Ex-Michigan House Speaker admits accepting more than $110,000 in bribes to approve marijuana licenses

Former Michigan House Speaker Rick Johnson pleaded guilty in federal court Tuesday to accepting more than $110,000 in bribes when he chaired a state board that granted the state’s first medical marijuana business licenses.

The bribes, which included trips on private jets, were made in exchange for approving the license applications of at least two businesses, Johnson admitted in federal court in Grand Rapids.

Johnson, who served as speaker of Michigan’s House of Representatives from 2001 through 2004, has been at the center of a federal corruption probe surrounding the board, given early authority over the budding marijuana industry.

Related: Ex-Michigan House speaker, 3 others to plead guilty in marijuana bribery probe

In a short statement after the hearing, U.S. Attorney Mark Totten said the investigation may not be over.

“As I mentioned before this investigation is ongoing, which is to say we may or may not bring future charges in this case,” Totten said. “But what I can say is that the investigation and the prosecution of public corruption is a priority for our office. We will follow it wherever we find it.”

Johnson and his attorney didn’t answer press questions after the hearing.

His charge, accepting a bribe, carries a maximum sentence of 10 years in prison and a $250,000 fine. Johnson has already agreed to forfeit at least $110,200 as part of the plea agreement.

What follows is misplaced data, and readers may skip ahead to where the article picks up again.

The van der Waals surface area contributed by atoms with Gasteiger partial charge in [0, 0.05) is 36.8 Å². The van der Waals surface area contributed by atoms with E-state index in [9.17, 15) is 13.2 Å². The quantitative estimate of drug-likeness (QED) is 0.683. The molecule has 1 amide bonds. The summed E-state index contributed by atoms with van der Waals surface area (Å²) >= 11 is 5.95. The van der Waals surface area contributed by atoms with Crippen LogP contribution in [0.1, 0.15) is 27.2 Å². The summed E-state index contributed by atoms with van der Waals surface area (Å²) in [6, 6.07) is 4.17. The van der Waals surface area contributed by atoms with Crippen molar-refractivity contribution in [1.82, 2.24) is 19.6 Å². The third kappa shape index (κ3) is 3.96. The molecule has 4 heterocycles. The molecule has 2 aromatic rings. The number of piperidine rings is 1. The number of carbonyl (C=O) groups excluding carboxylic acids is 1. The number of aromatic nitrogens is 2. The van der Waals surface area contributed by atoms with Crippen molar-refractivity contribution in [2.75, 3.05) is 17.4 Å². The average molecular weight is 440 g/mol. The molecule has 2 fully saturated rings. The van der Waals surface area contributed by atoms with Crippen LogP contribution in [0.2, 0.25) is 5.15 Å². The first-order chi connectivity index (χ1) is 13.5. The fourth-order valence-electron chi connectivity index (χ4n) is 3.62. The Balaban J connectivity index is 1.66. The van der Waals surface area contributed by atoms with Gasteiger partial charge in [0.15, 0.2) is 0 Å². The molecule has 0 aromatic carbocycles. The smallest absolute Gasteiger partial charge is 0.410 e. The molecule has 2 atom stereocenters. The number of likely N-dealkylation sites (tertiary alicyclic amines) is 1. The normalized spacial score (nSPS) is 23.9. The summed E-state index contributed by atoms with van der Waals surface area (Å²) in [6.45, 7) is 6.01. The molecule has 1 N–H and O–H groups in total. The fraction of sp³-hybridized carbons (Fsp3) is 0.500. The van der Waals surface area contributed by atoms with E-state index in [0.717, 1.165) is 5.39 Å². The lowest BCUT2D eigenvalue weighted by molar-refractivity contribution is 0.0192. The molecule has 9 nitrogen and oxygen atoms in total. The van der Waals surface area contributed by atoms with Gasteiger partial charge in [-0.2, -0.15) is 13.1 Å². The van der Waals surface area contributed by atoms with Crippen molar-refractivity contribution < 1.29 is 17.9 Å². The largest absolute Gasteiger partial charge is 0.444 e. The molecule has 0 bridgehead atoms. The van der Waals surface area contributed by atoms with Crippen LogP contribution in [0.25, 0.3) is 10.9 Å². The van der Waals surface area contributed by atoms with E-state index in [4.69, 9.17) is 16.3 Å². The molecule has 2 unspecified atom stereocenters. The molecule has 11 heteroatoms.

Related: Read filings describing bribery scheme involving ex-Michigan House speaker

Oakland County businessman John Dalaly, who pleaded guilty, Friday, admitted to paying Johnson about $68,200 in the form of cash and gifts as he sought a license for a medical marijuana business in 2018. His plea agreement stated the bribes included two private chartered flights from Michigan to Canada on a Learjet 35 and King Air 200 aircraft, by way of two companies he operated.

Raymond Cassar, Dalaly’s attorney, said Dalaly been acting as a “facilitator” to a Canadian marijuana investment company called PharmaCo, but didn’t have an ownership stake or employment with the business.

The jet trips, Cassar said, had been with Johnson to visit the Canadian investors.

Related: Businessman pleads guilty in marijuana bribery case involving former Michigan House speaker

Dalaly said Johnson had “recommended that we use his wife, Jan Johnson, as a consultant,” and proceeded to pay her $4,000 a month.

Johnson’s wife will not be prosecuted as a condition of his guilty plea.

If accepted by the court, Johnson’s agreement could mean a reduction in his sentence. He was released on bond pending sentencing, which Magistrate Judge Phillip Green said would be in three to four months. He was ordered not to leave the state.

Plea hearings for the two lobbyists, Tyler Brown and Brian Pierce, charged thus far in the probe are scheduled for later this week. They also have signed agreements to plead guilty.

According to court filings, businesses set up by Johnson, JBJ Ranch LLC; VM Enterprises LLC and Common Cents Harvest Farms LLC, were used to receive the bribes.

In their capacity as lobbyists, Pierce and Brown are alleged to have paid Johnson thousands by “transferring client payments” from companies they controlled to Johnson’s companies.

Johnson was appointed to lead the now-defunct board by former Gov. Rick Snyder. It was later disbanded by Gov. Gretchen Whitmer.

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